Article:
In the latest edition of The Empire Files, Abby Martin traveled to Israel to speak with everyday Jewish Israeli citizens. She emphasized that she would interview people who aren't government officials or living on illegal settlements to get their opinion concerning occupied Palestine.
The discussions come only weeks after an Israeli political party approved an extensive annexation plan to coerce Palestinian departure from their homeland.
Martin went to Zion Square in Jerusalem, a square the Israeli government plans to rename “Tolerance Square,” to conduct interviews. There, she came across an older gentleman who described Islam as being “a very bad disease, not just for Israel but for all around the world,” adding that Jews need to “kick” Muslims away.
Two young women hanging around the square expressed similar views.
Martin encountered a young Jewish Israeli who said that he was a member of an organization called Lehava, which advocates against Jews marrying Arabs.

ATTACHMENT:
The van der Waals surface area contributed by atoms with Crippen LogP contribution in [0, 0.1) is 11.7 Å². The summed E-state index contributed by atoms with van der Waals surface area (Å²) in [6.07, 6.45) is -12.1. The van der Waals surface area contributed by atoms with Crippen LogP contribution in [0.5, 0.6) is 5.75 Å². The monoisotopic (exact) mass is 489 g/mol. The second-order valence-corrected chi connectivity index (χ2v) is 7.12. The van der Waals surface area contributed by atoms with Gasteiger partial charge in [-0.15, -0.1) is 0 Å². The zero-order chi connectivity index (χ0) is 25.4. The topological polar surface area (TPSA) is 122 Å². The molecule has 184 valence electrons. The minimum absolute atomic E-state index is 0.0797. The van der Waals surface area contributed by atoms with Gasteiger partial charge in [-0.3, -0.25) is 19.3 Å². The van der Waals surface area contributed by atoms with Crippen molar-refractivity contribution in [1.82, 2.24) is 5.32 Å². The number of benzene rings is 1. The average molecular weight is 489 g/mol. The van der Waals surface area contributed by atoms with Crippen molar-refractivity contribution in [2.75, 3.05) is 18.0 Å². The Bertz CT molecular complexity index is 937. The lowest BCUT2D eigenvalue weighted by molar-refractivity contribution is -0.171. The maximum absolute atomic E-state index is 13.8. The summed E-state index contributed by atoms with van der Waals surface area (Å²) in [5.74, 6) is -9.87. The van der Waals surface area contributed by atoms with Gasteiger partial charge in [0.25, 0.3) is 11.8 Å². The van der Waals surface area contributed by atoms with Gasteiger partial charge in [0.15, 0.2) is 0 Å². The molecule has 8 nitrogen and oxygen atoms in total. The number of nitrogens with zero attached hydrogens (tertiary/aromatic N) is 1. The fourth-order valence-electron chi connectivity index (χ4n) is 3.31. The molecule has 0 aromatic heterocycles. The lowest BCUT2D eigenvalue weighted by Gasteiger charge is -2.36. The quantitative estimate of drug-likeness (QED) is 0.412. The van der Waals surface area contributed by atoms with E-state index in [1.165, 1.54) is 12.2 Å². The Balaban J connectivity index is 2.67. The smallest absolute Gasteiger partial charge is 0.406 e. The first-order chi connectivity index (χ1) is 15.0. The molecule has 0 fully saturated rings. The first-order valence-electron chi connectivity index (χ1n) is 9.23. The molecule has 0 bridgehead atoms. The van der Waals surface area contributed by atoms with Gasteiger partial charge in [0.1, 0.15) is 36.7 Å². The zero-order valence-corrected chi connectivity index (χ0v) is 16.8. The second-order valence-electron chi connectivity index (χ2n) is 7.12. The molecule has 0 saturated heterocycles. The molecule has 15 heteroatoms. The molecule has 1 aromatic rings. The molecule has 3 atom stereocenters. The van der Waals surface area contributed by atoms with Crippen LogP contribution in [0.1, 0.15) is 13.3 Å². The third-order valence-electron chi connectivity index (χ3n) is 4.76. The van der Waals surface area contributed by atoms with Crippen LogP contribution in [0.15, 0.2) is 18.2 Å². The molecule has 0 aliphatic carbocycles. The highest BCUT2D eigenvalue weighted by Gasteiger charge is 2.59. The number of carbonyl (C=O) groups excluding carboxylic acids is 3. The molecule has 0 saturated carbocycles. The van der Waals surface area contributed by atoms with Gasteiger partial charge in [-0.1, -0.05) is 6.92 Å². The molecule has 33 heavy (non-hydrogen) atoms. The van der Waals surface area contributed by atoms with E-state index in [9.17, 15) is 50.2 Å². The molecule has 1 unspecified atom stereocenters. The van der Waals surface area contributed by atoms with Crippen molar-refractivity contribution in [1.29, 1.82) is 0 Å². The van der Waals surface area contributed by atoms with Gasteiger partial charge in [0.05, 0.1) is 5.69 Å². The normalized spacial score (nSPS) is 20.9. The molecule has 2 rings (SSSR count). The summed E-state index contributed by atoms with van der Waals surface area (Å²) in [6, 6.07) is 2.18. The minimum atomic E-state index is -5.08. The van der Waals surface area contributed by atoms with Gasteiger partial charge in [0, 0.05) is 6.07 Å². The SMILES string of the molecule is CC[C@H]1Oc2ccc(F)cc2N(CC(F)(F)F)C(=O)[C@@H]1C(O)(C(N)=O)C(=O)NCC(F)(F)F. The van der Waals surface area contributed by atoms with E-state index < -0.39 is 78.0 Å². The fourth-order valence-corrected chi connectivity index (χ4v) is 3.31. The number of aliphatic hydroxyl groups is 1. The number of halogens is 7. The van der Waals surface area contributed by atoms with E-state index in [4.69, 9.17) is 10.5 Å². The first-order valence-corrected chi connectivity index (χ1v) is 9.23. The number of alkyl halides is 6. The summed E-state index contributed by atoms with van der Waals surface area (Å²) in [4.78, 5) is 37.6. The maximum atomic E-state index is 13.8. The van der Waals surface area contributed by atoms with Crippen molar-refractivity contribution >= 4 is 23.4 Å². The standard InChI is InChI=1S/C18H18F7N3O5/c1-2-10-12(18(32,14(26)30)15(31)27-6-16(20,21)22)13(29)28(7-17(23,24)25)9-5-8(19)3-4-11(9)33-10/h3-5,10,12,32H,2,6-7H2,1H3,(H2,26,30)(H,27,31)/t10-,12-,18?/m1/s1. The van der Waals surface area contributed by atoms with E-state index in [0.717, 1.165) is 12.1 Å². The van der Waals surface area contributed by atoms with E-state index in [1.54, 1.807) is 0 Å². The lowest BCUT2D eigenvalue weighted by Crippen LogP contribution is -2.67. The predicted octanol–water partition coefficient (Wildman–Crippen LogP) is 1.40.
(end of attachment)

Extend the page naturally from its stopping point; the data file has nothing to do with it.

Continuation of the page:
“May their name and memory be obliterated,” he said about the latter group. He went on to say that Jewish people comprise a “special nation, that God gave to the Jews and we don't want Jews to get mixed up with a different nation.”
During the course of her interviews, Martin bumped into several U.S. citizens who relocated to Israel due to religious ties. Referring to Muslims, one young man commented, “You can't deal with these people, there's no need to try, there's no need to talk to them.”
Continuing to speak as if Palestinian people aren't subjected to living under strict Israeli occupation, backed by robust military investment courtesy of the United States, the young man concluded that Israel “retaliates” whenever Palestinians do harm.
In that vein, another Israeli man confessed that he supports carpet bombing against Palestinians.
“It's the only way you can deal with it,” he argued.
When asked if he was suggesting that all Muslims in Gaza should be carpet bombed, he said that he “hoped to believe” that all Palestinians weren't worthy of such an atrocity. Later on, however, he said that all should be because he doesn't “trust them.”